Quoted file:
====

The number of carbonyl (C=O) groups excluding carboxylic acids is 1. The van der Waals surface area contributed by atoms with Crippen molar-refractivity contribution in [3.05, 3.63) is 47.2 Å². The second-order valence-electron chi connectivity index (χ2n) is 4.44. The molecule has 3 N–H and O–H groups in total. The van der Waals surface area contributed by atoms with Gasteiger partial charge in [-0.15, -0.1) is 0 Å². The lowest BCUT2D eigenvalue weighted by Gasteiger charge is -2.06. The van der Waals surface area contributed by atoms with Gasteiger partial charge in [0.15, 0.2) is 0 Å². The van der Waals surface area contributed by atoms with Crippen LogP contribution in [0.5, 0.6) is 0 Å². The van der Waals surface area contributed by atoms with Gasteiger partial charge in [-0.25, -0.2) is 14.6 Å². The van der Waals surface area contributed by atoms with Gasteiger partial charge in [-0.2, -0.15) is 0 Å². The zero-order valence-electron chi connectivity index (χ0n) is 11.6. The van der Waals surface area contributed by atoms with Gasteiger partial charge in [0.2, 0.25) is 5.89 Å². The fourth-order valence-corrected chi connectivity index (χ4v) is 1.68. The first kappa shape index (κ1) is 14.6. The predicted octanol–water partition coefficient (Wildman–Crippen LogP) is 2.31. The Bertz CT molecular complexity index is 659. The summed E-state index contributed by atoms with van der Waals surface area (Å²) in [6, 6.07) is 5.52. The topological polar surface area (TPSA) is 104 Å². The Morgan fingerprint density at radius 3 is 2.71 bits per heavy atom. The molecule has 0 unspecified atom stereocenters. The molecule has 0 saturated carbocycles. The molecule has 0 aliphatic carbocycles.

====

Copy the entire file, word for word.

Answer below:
The number of carbonyl (C=O) groups excluding carboxylic acids is 1. The van der Waals surface area contributed by atoms with Crippen molar-refractivity contribution in [3.05, 3.63) is 47.2 Å². The second-order valence-electron chi connectivity index (χ2n) is 4.44. The molecule has 3 N–H and O–H groups in total. The van der Waals surface area contributed by atoms with Gasteiger partial charge in [-0.15, -0.1) is 0 Å². The lowest BCUT2D eigenvalue weighted by Gasteiger charge is -2.06. The van der Waals surface area contributed by atoms with Gasteiger partial charge in [0.15, 0.2) is 0 Å². The van der Waals surface area contributed by atoms with Crippen LogP contribution in [0.5, 0.6) is 0 Å². The van der Waals surface area contributed by atoms with Gasteiger partial charge in [-0.25, -0.2) is 14.6 Å². The van der Waals surface area contributed by atoms with Gasteiger partial charge in [-0.2, -0.15) is 0 Å². The zero-order valence-electron chi connectivity index (χ0n) is 11.6. The van der Waals surface area contributed by atoms with Gasteiger partial charge in [0.2, 0.25) is 5.89 Å². The fourth-order valence-corrected chi connectivity index (χ4v) is 1.68. The first kappa shape index (κ1) is 14.6. The predicted octanol–water partition coefficient (Wildman–Crippen LogP) is 2.31. The Bertz CT molecular complexity index is 659. The summed E-state index contributed by atoms with van der Waals surface area (Å²) in [6, 6.07) is 5.52. The topological polar surface area (TPSA) is 104 Å². The Morgan fingerprint density at radius 3 is 2.71 bits per heavy atom. The molecule has 0 unspecified atom stereocenters. The molecule has 0 saturated carbocycles. The molecule has 0 aliphatic carbocycles.